General aviation planes that break the Burbank-Glendale- Pasadena
Airport’s mandatory overnight curfew will pay higher fines for their
“It’s a deterrent, just like there’s a penalty for running a red
light,” said Don Brown, Burbank Airport commissioner. “When the rules
are there, they think twice.”
While the airport cannot enforce an overnight curfew on commercial
planes, it can fine general aviation Stage 2 jets, which can be up to
15 times noisier than the facility’s Stage 3 commercial planes.
General aviation includes charter operators, flight schools, and
private and corporate aircraft.
The airport has a voluntary 10 p.m. to 7 a.m. curfew for
commercial flights, the same hours as the mandatory curfew for
general aviation. Only the Federal Aviation Administration can grant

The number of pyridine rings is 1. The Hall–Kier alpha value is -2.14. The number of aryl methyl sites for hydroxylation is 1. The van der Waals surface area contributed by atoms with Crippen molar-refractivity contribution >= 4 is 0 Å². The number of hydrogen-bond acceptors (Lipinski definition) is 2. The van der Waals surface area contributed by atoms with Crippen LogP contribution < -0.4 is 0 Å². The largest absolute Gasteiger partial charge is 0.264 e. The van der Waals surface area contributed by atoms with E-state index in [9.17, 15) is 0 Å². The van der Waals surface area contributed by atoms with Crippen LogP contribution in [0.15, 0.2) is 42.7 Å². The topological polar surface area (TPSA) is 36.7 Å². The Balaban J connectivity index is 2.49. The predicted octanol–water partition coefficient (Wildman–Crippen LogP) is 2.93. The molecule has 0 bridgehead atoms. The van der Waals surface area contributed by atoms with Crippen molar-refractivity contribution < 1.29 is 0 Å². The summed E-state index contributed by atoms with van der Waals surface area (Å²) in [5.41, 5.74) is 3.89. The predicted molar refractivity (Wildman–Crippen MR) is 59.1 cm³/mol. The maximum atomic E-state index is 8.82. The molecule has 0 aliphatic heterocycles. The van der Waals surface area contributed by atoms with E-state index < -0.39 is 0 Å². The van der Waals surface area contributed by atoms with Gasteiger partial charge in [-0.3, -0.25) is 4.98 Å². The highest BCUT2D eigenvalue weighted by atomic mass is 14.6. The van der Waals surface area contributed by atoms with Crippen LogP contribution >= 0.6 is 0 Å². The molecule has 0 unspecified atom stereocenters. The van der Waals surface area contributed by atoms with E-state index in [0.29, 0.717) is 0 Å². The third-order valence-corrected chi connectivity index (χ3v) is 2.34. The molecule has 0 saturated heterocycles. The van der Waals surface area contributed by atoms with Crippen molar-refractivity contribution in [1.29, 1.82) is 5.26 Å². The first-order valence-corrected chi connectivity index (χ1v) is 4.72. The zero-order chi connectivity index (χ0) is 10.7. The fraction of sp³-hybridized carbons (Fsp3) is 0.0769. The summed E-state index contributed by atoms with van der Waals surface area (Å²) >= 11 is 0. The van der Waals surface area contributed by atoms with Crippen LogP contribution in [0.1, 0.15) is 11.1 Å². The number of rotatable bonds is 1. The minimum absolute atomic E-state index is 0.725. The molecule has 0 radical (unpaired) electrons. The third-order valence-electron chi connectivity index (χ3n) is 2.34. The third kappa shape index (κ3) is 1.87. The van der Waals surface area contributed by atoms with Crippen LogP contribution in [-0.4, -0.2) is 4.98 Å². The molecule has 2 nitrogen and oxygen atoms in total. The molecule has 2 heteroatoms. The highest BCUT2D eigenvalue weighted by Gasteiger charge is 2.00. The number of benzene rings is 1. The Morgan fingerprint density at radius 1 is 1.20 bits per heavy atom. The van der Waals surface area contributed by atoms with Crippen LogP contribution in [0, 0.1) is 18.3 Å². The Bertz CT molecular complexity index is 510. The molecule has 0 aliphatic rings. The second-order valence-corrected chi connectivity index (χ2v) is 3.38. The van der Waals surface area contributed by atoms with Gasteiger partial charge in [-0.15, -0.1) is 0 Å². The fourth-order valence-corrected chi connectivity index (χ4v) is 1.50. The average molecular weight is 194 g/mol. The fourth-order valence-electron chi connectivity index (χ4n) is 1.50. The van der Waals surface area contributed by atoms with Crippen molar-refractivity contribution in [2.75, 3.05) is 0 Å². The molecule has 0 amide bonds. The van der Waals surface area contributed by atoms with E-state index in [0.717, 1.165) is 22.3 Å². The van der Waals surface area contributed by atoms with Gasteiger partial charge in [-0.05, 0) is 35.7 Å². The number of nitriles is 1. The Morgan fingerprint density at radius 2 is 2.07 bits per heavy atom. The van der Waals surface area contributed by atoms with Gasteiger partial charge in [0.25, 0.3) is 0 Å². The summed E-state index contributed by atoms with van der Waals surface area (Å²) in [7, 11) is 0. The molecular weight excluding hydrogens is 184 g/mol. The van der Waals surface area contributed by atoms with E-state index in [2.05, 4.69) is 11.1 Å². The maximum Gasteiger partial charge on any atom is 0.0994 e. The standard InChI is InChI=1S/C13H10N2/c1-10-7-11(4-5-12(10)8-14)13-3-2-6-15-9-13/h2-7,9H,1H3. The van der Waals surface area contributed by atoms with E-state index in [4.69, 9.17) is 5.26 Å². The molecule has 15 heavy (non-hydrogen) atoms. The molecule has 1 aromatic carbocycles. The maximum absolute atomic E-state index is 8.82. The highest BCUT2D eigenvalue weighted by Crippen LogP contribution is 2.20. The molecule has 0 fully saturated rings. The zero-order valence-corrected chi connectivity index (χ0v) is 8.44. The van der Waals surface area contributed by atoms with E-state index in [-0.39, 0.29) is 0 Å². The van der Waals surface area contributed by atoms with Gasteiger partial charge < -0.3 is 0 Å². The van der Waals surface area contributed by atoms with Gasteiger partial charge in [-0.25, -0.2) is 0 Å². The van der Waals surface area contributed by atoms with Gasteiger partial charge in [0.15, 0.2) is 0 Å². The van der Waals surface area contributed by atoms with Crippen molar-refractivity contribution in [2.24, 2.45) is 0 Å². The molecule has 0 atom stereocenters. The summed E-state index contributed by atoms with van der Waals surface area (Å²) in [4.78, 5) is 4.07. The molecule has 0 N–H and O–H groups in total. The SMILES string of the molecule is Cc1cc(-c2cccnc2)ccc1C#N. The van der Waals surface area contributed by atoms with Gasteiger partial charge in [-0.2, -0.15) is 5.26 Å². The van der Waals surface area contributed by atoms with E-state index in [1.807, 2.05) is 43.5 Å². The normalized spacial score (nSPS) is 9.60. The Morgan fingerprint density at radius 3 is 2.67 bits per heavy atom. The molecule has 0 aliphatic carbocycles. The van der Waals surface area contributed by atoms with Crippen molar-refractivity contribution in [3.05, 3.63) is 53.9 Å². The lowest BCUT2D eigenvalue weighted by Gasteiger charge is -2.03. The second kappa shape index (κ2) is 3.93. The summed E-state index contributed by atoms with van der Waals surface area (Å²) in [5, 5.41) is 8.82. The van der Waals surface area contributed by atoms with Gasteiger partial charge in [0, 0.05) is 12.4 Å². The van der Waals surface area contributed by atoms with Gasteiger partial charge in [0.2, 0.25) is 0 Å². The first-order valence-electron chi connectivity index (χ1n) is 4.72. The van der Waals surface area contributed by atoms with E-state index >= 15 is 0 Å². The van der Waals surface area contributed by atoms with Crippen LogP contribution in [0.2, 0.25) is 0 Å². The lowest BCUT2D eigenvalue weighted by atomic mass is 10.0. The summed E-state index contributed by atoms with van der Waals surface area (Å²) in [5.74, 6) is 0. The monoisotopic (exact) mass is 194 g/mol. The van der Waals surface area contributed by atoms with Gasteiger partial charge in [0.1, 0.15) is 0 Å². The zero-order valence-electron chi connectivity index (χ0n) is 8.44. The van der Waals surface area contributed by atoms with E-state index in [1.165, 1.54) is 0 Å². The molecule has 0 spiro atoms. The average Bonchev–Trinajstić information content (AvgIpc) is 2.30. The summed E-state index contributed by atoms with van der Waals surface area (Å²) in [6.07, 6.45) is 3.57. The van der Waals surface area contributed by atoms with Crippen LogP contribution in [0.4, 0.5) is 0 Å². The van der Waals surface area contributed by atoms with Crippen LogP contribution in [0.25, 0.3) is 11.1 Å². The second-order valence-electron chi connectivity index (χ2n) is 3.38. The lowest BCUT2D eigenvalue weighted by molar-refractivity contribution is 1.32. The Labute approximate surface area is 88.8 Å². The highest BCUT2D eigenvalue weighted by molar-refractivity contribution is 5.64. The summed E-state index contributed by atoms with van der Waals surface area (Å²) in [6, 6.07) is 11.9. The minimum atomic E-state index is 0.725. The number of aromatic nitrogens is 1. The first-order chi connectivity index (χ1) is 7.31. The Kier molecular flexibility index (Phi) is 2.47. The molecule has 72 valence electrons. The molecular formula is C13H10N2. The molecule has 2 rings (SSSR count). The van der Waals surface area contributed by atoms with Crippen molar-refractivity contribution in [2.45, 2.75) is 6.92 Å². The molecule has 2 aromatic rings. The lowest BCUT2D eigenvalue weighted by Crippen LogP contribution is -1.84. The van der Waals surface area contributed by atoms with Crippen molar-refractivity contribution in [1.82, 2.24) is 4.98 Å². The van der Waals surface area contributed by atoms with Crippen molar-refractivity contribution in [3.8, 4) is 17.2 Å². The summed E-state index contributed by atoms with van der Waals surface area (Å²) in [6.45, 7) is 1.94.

a curfew for commercial flights, and the airport is completing a
noise study that is a requirement for lobbying the FAA to approve
The increase became effective Thursday night when the Airport
Authority approved the change at its meeting. Rule breakers will pay
$100 to $200 more for fees that ranged from $1,000 to $3,000. In
addition, the Airport Authority approved a yearly review of the fees
based on inflation. Rates had remained unchanged for 20 years until
they were raised in February 2001.
"[Breaking the curfew] usually involves some sense of urgency
about that particular trip,” Airport Authority spokesman Victor Gill
said. “It’s usually not done carelessly or with utter disregard.”
As evidence that pilots respect the curfew, the airport’s data
showed there were four violations in 2001 and three in 2002. Fines
collected go the airport’s general fund and are not earmarked for a
Most complaints about airport noise are about nighttime flights,
which are primarily quieter general aviation planes that are exempt
from the mandatory curfew. These include Stage 3 jets or
“The problem with any aircraft noise at night is that there is no
other noise happening to shield it,” Gill said.